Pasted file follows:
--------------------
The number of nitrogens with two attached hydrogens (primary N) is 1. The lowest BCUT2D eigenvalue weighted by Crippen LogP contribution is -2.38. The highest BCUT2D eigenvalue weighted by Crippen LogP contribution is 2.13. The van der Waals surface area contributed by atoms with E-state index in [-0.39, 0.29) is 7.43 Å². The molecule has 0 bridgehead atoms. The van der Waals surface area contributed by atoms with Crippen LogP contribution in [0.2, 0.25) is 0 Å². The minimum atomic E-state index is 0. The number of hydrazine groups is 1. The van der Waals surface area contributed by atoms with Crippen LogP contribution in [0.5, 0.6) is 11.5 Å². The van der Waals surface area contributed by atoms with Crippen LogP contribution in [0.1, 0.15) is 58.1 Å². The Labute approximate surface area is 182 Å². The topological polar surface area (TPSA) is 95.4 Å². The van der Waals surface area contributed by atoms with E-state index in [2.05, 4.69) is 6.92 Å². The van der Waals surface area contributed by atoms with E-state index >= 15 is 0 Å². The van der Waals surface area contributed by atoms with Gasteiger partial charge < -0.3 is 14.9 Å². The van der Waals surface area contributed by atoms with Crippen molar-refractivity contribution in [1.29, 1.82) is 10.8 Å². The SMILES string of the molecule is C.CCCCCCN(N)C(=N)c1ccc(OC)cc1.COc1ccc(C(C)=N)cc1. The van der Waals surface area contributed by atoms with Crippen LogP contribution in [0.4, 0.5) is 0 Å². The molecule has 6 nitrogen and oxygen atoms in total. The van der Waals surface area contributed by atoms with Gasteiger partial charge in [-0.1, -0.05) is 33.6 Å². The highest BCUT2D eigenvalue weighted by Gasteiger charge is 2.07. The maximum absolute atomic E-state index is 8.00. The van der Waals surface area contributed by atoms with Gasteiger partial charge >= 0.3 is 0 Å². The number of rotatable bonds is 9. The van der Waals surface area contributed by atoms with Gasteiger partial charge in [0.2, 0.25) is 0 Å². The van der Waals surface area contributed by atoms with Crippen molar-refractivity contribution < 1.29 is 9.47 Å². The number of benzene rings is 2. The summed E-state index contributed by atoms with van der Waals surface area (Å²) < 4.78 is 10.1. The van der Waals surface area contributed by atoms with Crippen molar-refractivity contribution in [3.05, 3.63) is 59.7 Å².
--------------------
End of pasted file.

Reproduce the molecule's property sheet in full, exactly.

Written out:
The number of nitrogens with two attached hydrogens (primary N) is 1. The lowest BCUT2D eigenvalue weighted by Crippen LogP contribution is -2.38. The highest BCUT2D eigenvalue weighted by Crippen LogP contribution is 2.13. The van der Waals surface area contributed by atoms with E-state index in [-0.39, 0.29) is 7.43 Å². The molecule has 0 bridgehead atoms. The van der Waals surface area contributed by atoms with Crippen LogP contribution in [0.2, 0.25) is 0 Å². The minimum atomic E-state index is 0. The number of hydrazine groups is 1. The van der Waals surface area contributed by atoms with Crippen LogP contribution in [0.5, 0.6) is 11.5 Å². The van der Waals surface area contributed by atoms with Crippen LogP contribution in [0.1, 0.15) is 58.1 Å². The Labute approximate surface area is 182 Å². The topological polar surface area (TPSA) is 95.4 Å². The van der Waals surface area contributed by atoms with E-state index in [2.05, 4.69) is 6.92 Å². The van der Waals surface area contributed by atoms with E-state index >= 15 is 0 Å². The van der Waals surface area contributed by atoms with Gasteiger partial charge < -0.3 is 14.9 Å². The van der Waals surface area contributed by atoms with Crippen molar-refractivity contribution in [1.29, 1.82) is 10.8 Å². The SMILES string of the molecule is C.CCCCCCN(N)C(=N)c1ccc(OC)cc1.COc1ccc(C(C)=N)cc1. The van der Waals surface area contributed by atoms with Crippen LogP contribution in [0.4, 0.5) is 0 Å². The molecule has 6 nitrogen and oxygen atoms in total. The van der Waals surface area contributed by atoms with Gasteiger partial charge in [-0.1, -0.05) is 33.6 Å². The highest BCUT2D eigenvalue weighted by Gasteiger charge is 2.07. The maximum absolute atomic E-state index is 8.00. The van der Waals surface area contributed by atoms with Gasteiger partial charge >= 0.3 is 0 Å². The number of rotatable bonds is 9. The van der Waals surface area contributed by atoms with Gasteiger partial charge in [0.2, 0.25) is 0 Å². The van der Waals surface area contributed by atoms with Crippen molar-refractivity contribution < 1.29 is 9.47 Å². The number of benzene rings is 2. The summed E-state index contributed by atoms with van der Waals surface area (Å²) < 4.78 is 10.1. The van der Waals surface area contributed by atoms with Crippen molar-refractivity contribution in [3.05, 3.63) is 59.7 Å².